Costs to protect stock portfolios from another blow after Fed rally hits 3-year low

by Joseph Adinolfi

Investors who bought calls on the Cbow Volatility Index in July — known as Wall Street’s “fear gauge,” or simply “VIX” — this summer to help offset potential losses in their equity portfolios. Have found they didn’t need that protection anyway.

Instead, the S&P 500 index rose more than 9% in the month to Friday from July, recording its biggest one-month gain in nearly two years.

But demand for VIX call options still remains as the call-put ratio soared to nearly 4 earlier this month, its highest level in 2 1/2 years, according to data from Cboe, as investors raised their own Scrambled to save him from danger of further damage. , after US stocks fell to their lowest level since the end of 2020.

However, this week, stocks shifted to a more upbeat pace as stocks edged higher in their latest phase after Wednesday’s meeting of the Federal Reserve. The S&P 500 is up more than 5% since markets opened on Wednesday, as equity bulls were buoyed by the Fed’s latest 75 basis point interest rate hike and Chairman Jerome Powell’s comments during the press conference, in which His belief was also included that the US economy is not in recession.

READ: Was Fed’s Powell Dovish Or Not? 4 highlights from Wednesday’s press conference

As a result, the VIX fell to its lowest level since April, and the VVIX, which measures the implied volatility of the VIX index, fell below a three-year low of 80, according to data from FactSet. VVIX levels are important to investors and traders because the VIX’s implied volatility is the main factor used to price VIX-based options. According to FactSet, with implied volatility being so low, the price of a one-month out-of-the-money VIX call has fallen to its lowest level since the summer of 2019.

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This may make volatility options attractive to some investors, perhaps to pension funds or other large real-money players who want to cheaply hedge their portfolios. But Danny Kirsch, head of the options desk at Piper Sandler & Co., said there are good reasons why VIX options are so cheap right now.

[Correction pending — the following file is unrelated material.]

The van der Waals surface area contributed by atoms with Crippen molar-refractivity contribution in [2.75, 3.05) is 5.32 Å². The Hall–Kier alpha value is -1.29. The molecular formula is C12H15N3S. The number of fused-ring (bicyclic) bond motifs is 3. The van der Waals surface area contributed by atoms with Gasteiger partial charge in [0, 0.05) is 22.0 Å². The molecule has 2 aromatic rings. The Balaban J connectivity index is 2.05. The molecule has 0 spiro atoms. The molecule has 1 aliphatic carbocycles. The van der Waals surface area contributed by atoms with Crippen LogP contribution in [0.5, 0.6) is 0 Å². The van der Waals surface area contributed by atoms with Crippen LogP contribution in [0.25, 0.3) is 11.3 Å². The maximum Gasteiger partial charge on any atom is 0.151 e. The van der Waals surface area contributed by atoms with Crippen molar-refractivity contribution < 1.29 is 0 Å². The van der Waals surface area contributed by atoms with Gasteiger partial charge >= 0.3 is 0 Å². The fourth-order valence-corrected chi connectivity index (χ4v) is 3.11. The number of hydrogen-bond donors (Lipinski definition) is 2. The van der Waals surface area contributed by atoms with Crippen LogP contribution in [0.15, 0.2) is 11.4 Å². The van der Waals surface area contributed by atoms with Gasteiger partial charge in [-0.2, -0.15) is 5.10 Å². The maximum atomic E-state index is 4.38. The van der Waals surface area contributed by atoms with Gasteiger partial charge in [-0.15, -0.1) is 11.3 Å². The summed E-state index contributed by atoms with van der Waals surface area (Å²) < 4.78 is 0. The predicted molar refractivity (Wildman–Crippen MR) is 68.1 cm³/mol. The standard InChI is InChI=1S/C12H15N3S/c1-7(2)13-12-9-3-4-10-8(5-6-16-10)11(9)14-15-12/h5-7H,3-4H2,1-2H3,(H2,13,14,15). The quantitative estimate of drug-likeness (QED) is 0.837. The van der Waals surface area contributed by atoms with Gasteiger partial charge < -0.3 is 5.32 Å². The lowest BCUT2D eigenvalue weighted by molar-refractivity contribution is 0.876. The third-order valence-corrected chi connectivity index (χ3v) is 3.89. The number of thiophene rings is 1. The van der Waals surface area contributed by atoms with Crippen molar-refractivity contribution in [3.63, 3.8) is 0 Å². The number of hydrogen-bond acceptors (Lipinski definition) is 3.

“The reason VIX calls are so cheap is because they don’t work,” Kirsch said.

According to FactSet data, the VIX went down to a low of 21.31 on Friday. This is the lowest level since April 21. But while volatility was rising earlier this year as stocks sold out sharply, the VIX never made it as high as during other market downturns.

For example, the VIX rose to 85 during the COVID-induced selloff in March 2020. By comparison, the VIX has yet to surpass the 40 level at any point during 2022, even though US stocks endured their worst first half in more than 50 years. ,

According to Kirsch, the reasons why long-term volatility trading is not useful this time are numerous and complex. A key factor relates to the demise of short-volatility exchange-traded notes such as the VelocityShares Daily 2x VIX Short-Term ETN, which was delisted by Credit Suisse back in 2020, although it still trades over the counter.

“You don’t have these massive short tails that need to be covered,” Kirsch said, explaining that because there are few low-volatility products, there is less demand for VIX calls when markets become volatile and short- Holders of volatility products are required to cover their losses or hedge their exposure.

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Looking ahead, it’s probably understandable that unrealized volatility — which is the VIX measure because the index is based on near-term options prices on the S&P 500 — has been so low.

As Kirsch pointed out, a significant amount of “event risk” has just been taken off the market calendar. For example, investors got a reading on second-quarter US GDP on Thursday, and Friday ended the busiest week for S&P 500 corporate earnings in the quarter.

Aside from the Federal Reserve’s summer stay in Jackson Hole, Wyo., investors won’t hear from the Fed again until a September policy meeting, which could be the next opportunity for the central bank to raise interest rates.

“We are in the middle of summer, with less clear catalysts, not another Fed meeting until September,” Kirsch said.

US shares advanced for a third-straight day on Friday, with the S&P 500 rising 1.4% to 4,130.29. The Nasdaq Composite rose 1.9% to 12,390.69, while the Dow Jones Industrial Average rose 1% to 32,845.13.

-Joseph Adinolfi

(END) Dow Jones Newswires

07-30-22 1144ET

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